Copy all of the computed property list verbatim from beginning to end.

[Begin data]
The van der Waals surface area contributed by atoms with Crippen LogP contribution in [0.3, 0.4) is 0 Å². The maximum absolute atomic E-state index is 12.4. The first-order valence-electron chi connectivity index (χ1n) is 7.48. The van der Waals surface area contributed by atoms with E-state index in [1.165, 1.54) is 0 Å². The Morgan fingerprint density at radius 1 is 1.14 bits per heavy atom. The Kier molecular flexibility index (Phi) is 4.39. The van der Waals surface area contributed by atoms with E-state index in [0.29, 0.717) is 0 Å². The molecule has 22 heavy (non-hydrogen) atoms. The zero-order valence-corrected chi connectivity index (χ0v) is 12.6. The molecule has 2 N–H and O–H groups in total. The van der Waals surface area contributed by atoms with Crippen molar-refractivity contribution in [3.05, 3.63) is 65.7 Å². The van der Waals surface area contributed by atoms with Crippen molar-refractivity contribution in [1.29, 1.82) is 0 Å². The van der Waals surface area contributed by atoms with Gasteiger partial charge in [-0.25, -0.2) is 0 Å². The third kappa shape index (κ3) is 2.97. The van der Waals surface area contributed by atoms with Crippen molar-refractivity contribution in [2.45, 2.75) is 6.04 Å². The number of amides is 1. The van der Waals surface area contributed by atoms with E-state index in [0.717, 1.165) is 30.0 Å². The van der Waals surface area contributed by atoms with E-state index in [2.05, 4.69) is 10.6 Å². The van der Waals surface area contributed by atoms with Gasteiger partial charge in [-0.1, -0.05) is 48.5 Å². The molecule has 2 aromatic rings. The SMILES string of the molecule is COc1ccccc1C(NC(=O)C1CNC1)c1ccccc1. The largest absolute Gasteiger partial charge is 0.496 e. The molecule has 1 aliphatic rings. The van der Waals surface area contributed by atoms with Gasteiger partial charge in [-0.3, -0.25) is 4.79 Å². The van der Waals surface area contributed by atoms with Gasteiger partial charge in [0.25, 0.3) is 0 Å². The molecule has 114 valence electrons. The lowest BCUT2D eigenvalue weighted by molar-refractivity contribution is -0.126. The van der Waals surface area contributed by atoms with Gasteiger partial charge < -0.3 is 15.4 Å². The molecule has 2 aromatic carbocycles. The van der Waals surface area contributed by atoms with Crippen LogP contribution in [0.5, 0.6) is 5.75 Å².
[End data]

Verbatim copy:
The van der Waals surface area contributed by atoms with Crippen LogP contribution in [0.3, 0.4) is 0 Å². The maximum absolute atomic E-state index is 12.4. The first-order valence-electron chi connectivity index (χ1n) is 7.48. The van der Waals surface area contributed by atoms with E-state index in [1.165, 1.54) is 0 Å². The Morgan fingerprint density at radius 1 is 1.14 bits per heavy atom. The Kier molecular flexibility index (Phi) is 4.39. The van der Waals surface area contributed by atoms with E-state index in [0.29, 0.717) is 0 Å². The molecule has 22 heavy (non-hydrogen) atoms. The zero-order valence-corrected chi connectivity index (χ0v) is 12.6. The molecule has 2 N–H and O–H groups in total. The van der Waals surface area contributed by atoms with Crippen molar-refractivity contribution in [3.05, 3.63) is 65.7 Å². The van der Waals surface area contributed by atoms with Crippen molar-refractivity contribution in [1.29, 1.82) is 0 Å². The van der Waals surface area contributed by atoms with Gasteiger partial charge in [-0.25, -0.2) is 0 Å². The third kappa shape index (κ3) is 2.97. The van der Waals surface area contributed by atoms with Crippen molar-refractivity contribution in [2.45, 2.75) is 6.04 Å². The number of amides is 1. The van der Waals surface area contributed by atoms with E-state index in [0.717, 1.165) is 30.0 Å². The van der Waals surface area contributed by atoms with E-state index in [2.05, 4.69) is 10.6 Å². The van der Waals surface area contributed by atoms with Gasteiger partial charge in [-0.1, -0.05) is 48.5 Å². The molecule has 2 aromatic rings. The SMILES string of the molecule is COc1ccccc1C(NC(=O)C1CNC1)c1ccccc1. The largest absolute Gasteiger partial charge is 0.496 e. The molecule has 1 aliphatic rings. The van der Waals surface area contributed by atoms with Gasteiger partial charge in [-0.3, -0.25) is 4.79 Å². The van der Waals surface area contributed by atoms with Gasteiger partial charge in [0.25, 0.3) is 0 Å². The molecule has 114 valence electrons. The lowest BCUT2D eigenvalue weighted by molar-refractivity contribution is -0.126. The van der Waals surface area contributed by atoms with Gasteiger partial charge < -0.3 is 15.4 Å². The molecule has 2 aromatic carbocycles. The van der Waals surface area contributed by atoms with Crippen LogP contribution in [0.5, 0.6) is 5.75 Å².